The key to tackling these change situations effectively is to bring together statistical forecasting with human insight.
Having a solution that can map these exception situations and present the data for effective manual checking and commenting enables supply chain teams to react far more quickly. A good system gives a dispassionate overview of the situation, directly comparing recent and historical changes, and that context means that managers can quickly make a judgement whether a change is ‘just one of those things’ or linked to specific external or internal factors.
The importance of promotions
Forecasting promotion demand is one of retail’s big challenges not least because of its growing importance in driving sales. For example in the UK grocery market as much as a third of all sales are promotion driven. So if you’re not forecasting promotions well, or they are not included within your solution’s forecasting process – one of the most critical aspects of your business is excluded from your core processes.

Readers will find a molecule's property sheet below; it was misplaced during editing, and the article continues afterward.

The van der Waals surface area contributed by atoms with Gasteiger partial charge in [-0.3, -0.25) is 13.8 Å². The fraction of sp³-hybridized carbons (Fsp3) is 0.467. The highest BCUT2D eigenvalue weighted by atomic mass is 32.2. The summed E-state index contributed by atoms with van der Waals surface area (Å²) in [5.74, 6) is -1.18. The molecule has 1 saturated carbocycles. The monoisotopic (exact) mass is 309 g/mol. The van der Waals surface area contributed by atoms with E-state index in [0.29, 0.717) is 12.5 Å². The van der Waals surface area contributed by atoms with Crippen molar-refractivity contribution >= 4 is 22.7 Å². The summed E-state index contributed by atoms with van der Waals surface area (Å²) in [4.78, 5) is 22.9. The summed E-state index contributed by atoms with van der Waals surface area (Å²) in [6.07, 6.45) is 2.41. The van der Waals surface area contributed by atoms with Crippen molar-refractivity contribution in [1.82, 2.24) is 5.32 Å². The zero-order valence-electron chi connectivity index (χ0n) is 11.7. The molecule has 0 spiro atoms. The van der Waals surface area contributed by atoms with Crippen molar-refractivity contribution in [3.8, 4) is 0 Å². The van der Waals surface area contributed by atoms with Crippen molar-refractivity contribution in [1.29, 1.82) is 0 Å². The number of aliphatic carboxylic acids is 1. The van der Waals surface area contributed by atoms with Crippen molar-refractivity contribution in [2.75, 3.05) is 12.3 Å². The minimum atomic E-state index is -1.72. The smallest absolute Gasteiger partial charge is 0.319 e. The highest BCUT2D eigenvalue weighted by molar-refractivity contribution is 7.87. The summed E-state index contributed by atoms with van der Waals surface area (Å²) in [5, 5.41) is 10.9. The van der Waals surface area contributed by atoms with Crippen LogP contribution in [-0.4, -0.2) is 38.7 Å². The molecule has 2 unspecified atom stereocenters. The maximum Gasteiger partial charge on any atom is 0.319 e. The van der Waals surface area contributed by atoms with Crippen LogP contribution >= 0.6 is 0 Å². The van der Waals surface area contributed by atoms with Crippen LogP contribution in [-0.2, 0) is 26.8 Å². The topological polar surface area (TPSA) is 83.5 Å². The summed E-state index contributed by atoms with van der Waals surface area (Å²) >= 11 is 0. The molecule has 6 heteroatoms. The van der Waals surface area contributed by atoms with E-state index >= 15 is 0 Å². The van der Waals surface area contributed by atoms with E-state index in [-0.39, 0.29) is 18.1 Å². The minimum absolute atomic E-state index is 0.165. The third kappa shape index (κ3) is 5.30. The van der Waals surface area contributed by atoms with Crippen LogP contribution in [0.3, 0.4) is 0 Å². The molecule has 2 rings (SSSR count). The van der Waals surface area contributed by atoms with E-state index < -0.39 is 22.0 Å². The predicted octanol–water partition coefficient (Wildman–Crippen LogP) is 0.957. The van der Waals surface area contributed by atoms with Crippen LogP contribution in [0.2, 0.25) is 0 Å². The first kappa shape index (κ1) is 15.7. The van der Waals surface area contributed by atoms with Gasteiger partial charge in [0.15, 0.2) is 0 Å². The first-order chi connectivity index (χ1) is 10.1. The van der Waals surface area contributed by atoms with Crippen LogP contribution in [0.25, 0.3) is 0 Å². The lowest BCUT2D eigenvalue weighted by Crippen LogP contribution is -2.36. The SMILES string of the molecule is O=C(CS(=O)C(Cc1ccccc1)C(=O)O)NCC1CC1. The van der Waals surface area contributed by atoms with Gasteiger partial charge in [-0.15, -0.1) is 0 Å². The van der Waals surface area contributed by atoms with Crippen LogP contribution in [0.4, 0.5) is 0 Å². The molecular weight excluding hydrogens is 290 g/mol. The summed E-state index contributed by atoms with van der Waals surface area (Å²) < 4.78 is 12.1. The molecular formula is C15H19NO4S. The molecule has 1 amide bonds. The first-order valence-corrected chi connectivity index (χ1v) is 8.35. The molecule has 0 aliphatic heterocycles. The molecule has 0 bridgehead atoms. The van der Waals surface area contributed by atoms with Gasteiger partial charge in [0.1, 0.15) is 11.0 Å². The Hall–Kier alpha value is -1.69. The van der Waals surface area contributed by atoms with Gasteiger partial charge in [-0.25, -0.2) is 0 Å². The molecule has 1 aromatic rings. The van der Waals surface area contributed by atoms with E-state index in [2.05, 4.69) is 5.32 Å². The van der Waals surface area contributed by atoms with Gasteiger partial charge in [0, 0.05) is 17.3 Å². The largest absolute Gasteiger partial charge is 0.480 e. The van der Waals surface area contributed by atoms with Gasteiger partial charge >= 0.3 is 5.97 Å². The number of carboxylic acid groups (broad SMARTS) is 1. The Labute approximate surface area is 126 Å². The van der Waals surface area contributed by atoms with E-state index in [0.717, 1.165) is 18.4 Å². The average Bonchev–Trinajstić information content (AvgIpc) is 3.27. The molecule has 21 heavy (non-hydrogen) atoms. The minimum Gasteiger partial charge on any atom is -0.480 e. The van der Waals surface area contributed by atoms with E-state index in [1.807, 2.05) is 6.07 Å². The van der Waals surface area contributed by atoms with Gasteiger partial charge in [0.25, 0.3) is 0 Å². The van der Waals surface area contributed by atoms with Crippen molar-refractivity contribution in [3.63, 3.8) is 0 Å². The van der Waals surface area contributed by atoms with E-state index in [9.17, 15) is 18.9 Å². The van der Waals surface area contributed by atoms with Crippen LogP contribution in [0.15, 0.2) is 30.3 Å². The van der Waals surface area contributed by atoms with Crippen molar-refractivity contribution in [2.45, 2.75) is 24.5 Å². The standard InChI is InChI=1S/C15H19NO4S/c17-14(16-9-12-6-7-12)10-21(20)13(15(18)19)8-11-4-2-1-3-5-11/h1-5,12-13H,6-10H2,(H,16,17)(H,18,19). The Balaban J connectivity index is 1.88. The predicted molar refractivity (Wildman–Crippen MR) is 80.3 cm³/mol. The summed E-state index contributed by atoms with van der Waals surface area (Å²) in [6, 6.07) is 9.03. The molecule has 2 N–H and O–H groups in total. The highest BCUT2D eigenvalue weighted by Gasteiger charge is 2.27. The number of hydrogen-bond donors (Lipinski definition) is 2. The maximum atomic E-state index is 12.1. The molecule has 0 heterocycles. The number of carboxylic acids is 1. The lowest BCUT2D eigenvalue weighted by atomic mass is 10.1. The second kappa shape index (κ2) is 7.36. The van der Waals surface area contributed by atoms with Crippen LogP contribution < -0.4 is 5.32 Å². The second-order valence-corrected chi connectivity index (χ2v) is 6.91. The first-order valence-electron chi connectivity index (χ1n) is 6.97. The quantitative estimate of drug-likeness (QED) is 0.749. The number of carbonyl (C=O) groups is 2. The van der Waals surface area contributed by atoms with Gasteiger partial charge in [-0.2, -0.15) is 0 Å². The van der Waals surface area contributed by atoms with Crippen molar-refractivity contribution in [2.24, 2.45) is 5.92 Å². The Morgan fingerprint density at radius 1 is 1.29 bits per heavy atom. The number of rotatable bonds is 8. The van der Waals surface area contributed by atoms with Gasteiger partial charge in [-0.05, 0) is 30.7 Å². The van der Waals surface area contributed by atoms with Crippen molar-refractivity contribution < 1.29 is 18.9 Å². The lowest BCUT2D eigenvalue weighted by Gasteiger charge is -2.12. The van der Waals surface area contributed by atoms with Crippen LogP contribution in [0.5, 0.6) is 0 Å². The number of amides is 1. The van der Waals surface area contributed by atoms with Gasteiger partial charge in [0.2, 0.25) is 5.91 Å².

However, it is entirely feasible to calculate promotion demand forecasts using your past sales data with a considerable degree of accuracy – especially if you are willing to take on the task of collating data from promotions such as display details (such as what fixtures were used and where in the store the promoted items were displayed), promotion related advertising, the promotion price and the nature of the offer (two-for-one, 25% off etc).
It is entirely feasible to calculate promotion demand forecasts using your past sales data with a considerable degree of accuracy.
A good example of this is the case of an UK based food retailer, who got significant benefits by implementing our solution and taking on the hard graft of capturing its historical data. As a result the supermarket boosted forecast accuracy which helped both improve promotion item availability and cut down on excess stock which in turn made room for the new promotions.
As the Martec research makes clear, many retailers still run promotions forecasting and replenishment as largely separate processes without dedicated promotions forecasting support from their systems. However our experience suggests that it’s an area ripe for improvement through good processes and good technology.
So new product introductions, handling demand changes and managing promotions forecasting are the three most cited challenges by UK retailers. What are yours? Do you already have the answers or might it be worth exploring the latest forecasting technology and techniques?
State of the Retail Supply Chain 2016
Read more about the challenges retailers face today and how they plan to overcome them in the report: ‘State of the Retail Supply Chain 2016‘